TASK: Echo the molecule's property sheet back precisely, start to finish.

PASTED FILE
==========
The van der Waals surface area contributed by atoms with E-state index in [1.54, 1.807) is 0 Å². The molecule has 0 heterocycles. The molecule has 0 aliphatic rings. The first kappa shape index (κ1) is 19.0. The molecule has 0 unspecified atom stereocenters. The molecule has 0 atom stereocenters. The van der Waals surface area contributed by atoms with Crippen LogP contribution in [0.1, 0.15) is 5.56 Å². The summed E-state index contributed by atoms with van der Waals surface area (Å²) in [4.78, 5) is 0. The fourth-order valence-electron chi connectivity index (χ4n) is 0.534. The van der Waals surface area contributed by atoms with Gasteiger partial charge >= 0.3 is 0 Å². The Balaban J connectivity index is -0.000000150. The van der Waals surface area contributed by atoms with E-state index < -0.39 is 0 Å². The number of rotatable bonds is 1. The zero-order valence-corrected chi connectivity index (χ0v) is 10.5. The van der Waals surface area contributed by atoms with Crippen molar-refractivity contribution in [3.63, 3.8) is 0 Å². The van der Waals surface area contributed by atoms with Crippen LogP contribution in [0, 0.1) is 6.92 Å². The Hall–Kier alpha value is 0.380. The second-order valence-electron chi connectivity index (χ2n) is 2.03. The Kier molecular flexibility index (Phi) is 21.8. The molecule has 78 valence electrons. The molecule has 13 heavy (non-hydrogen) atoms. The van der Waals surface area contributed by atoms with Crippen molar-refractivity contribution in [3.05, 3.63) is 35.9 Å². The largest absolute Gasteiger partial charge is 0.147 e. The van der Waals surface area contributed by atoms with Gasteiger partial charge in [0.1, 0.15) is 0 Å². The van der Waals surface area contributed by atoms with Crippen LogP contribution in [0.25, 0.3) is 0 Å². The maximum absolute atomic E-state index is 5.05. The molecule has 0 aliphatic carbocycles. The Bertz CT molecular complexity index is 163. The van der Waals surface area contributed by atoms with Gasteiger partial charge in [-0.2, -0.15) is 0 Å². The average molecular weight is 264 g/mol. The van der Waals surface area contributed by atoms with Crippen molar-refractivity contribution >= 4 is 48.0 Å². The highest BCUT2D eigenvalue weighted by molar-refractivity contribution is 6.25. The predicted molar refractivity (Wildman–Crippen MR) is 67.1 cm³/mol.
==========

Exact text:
The van der Waals surface area contributed by atoms with E-state index in [1.54, 1.807) is 0 Å². The molecule has 0 heterocycles. The molecule has 0 aliphatic rings. The first kappa shape index (κ1) is 19.0. The molecule has 0 unspecified atom stereocenters. The molecule has 0 atom stereocenters. The van der Waals surface area contributed by atoms with Crippen LogP contribution in [0.1, 0.15) is 5.56 Å². The summed E-state index contributed by atoms with van der Waals surface area (Å²) in [4.78, 5) is 0. The fourth-order valence-electron chi connectivity index (χ4n) is 0.534. The van der Waals surface area contributed by atoms with Gasteiger partial charge >= 0.3 is 0 Å². The Balaban J connectivity index is -0.000000150. The van der Waals surface area contributed by atoms with E-state index < -0.39 is 0 Å². The number of rotatable bonds is 1. The zero-order valence-corrected chi connectivity index (χ0v) is 10.5. The van der Waals surface area contributed by atoms with Crippen molar-refractivity contribution in [3.63, 3.8) is 0 Å². The van der Waals surface area contributed by atoms with Crippen LogP contribution in [0, 0.1) is 6.92 Å². The Hall–Kier alpha value is 0.380. The second-order valence-electron chi connectivity index (χ2n) is 2.03. The Kier molecular flexibility index (Phi) is 21.8. The molecule has 78 valence electrons. The molecule has 13 heavy (non-hydrogen) atoms. The van der Waals surface area contributed by atoms with Crippen molar-refractivity contribution in [3.05, 3.63) is 35.9 Å². The largest absolute Gasteiger partial charge is 0.147 e. The van der Waals surface area contributed by atoms with Gasteiger partial charge in [0.1, 0.15) is 0 Å². The van der Waals surface area contributed by atoms with Crippen LogP contribution in [0.25, 0.3) is 0 Å². The maximum absolute atomic E-state index is 5.05. The molecule has 0 aliphatic carbocycles. The Bertz CT molecular complexity index is 163. The van der Waals surface area contributed by atoms with Gasteiger partial charge in [-0.2, -0.15) is 0 Å². The average molecular weight is 264 g/mol. The van der Waals surface area contributed by atoms with Crippen molar-refractivity contribution >= 4 is 48.0 Å². The highest BCUT2D eigenvalue weighted by molar-refractivity contribution is 6.25. The predicted molar refractivity (Wildman–Crippen MR) is 67.1 cm³/mol.